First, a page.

The Department of Defense (DoD) Installation Energy Test Bed sought solutions to improve the management of buildings with respect to moisture control and the negative impacts of moisture infiltration. The DoD owns and operates thousands of buildings in hot-humid climates with a variety of building vintages, designs and installed heating, ventilation and air-conditioning systems. When issues associated with moisture infiltration are identified, root cause analysis can be conducted and solutions developed to mitigate the problem. However, this reactionary approach can result in higher maintenance costs for the building, damage to sensitive materials and poor indoor air quality for occupants. ESTCP sought proposals for studies and/or demonstration projects that helped identify and prioritize investment in preventative and corrective interventions to reduce the negative health and economic impacts of moisture infiltration in DoD buildings.
Of particular interest were studies and demonstrations that addressed the following issues:
Understanding of the scale of the moisture control problem within DoD owned and operated buildings and actions taken to date. Include DoD and other organizations (e.g., ASHRAE) as relevant in the analysis.
Efficient approaches to identifying, prioritizing and implementing mitigation measures that align with and leverage current facility investment mechanisms and auditing and retrocommissioning processes.
Innovative solutions to monitor relative humidity and prevent moisture infiltration.
Technologies and solutions that can be implemented through performance contracts.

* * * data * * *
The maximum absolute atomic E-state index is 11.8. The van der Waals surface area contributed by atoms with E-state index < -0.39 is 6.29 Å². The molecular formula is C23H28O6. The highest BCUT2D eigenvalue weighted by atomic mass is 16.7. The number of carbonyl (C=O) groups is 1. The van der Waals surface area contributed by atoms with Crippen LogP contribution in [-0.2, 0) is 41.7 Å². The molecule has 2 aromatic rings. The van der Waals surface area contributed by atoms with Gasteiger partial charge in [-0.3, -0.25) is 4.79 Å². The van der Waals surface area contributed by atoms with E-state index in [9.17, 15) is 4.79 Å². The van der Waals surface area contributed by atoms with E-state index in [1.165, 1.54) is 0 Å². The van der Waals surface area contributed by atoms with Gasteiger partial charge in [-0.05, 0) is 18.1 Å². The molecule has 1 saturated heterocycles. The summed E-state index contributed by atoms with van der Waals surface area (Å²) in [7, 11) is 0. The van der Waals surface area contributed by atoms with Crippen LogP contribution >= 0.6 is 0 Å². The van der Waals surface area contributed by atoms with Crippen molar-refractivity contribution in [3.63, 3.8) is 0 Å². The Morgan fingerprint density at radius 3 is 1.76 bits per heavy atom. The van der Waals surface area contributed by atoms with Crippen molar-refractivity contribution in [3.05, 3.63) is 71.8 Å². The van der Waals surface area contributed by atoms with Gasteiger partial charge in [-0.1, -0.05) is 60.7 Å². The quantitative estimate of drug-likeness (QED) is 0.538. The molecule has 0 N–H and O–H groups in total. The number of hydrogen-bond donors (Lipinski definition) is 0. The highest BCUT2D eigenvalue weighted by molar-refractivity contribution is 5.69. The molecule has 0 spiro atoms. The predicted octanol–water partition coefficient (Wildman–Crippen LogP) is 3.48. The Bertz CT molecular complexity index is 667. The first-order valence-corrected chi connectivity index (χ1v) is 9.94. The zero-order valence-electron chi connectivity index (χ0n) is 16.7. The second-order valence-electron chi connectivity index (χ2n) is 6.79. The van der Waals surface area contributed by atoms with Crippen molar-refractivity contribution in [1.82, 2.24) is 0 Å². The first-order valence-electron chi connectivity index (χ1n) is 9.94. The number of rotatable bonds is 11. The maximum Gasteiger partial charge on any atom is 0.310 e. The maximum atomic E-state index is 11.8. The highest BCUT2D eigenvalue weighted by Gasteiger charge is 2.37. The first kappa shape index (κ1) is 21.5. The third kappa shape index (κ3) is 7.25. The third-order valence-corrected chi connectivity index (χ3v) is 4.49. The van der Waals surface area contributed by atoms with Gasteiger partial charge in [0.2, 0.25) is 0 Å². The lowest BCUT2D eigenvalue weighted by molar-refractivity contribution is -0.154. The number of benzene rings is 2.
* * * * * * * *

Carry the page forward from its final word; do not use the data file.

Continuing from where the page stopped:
Analyses and technologies focused on privatized housing were not of interest and were considered non-responsive to the solicitation.
The following projects were funded in 2022. Project overviews will appear below as they are posted to the website.
Moisture Control Technology Applications for DoD Buildings in Hot-Humid Climates
Principal Investigator: Michael West, Advantek Consulting, Inc.
Demonstration of a Liquid Desiccant Based Dedicated Outdoor Air System
Principal Investigator: Eric Kozubal, National Renewable Energy Laboratory
Integrating Moisture Vulnerability and Monitoring Prioritization into Existing DoD Building Stock Sustainment Management
Principal Investigator: Margaret Kurth, U.S. Army Engineer Research and Development Center
The DoD owns and operates over 50,000 buildings, totaling nearly 1 billion square feet, in climates that require dehumidification to deliver conditioned air to occupied spaces or storage facilities. Various offices within DoD issue and update guidance on building and HVAC design and control system configuration that is intended to result in buildings and systems that deliver indoor air that falls within the temperature and relative humidity comfort zone recommended by the American Society of Heating, Refrigerating and Air-Conditioning Engineers (ASHRAE) and specified in the DoD Unified Facilities Criteria1 (UFC). In order for new buildings to operate as designed, all systems (building envelope, mechanical systems and control systems) need to operate as designed. Over time, systems degrade, buildings are retrofitted, loads change and control systems can drift. The building portfolio ranges in vintage from 1940 to 2020 with a variety of HVAC systems, construction materials and designs.
When severe cases of moisture infiltration are encountered, either through the discovery of mold or damage to sensitive materials, the DoD can and does develop and implement solutions to mitigate the issues based on known engineering best practices. The Military Services issue and update guidance234 on addressing moisture issues once they are discovered; however, this reactionary approach can be expensive. Energy Savings Performance Contracts (ESPC) and Utility Energy Services Contracts (UESCs) are common mechanisms for the DoD to leverage third-party financing to upgrade under-performing buildings. In order for an ESPC or UESC to work, the energy and water use baseline is measured and provides the basis from which the proposed upgrades are measured to ensure there are sufficient energy/water cost savings to pay for the upgrades. In some circumstances where outdated or controlled HVAC systems are a source of poorly controlled humidity, the energy baseline can be lower than that of a new system that is designed and operated to meet the indoor air quality standards. This can make it difficult to include solutions to address moisture control issues alone in ESPCs or UESCs.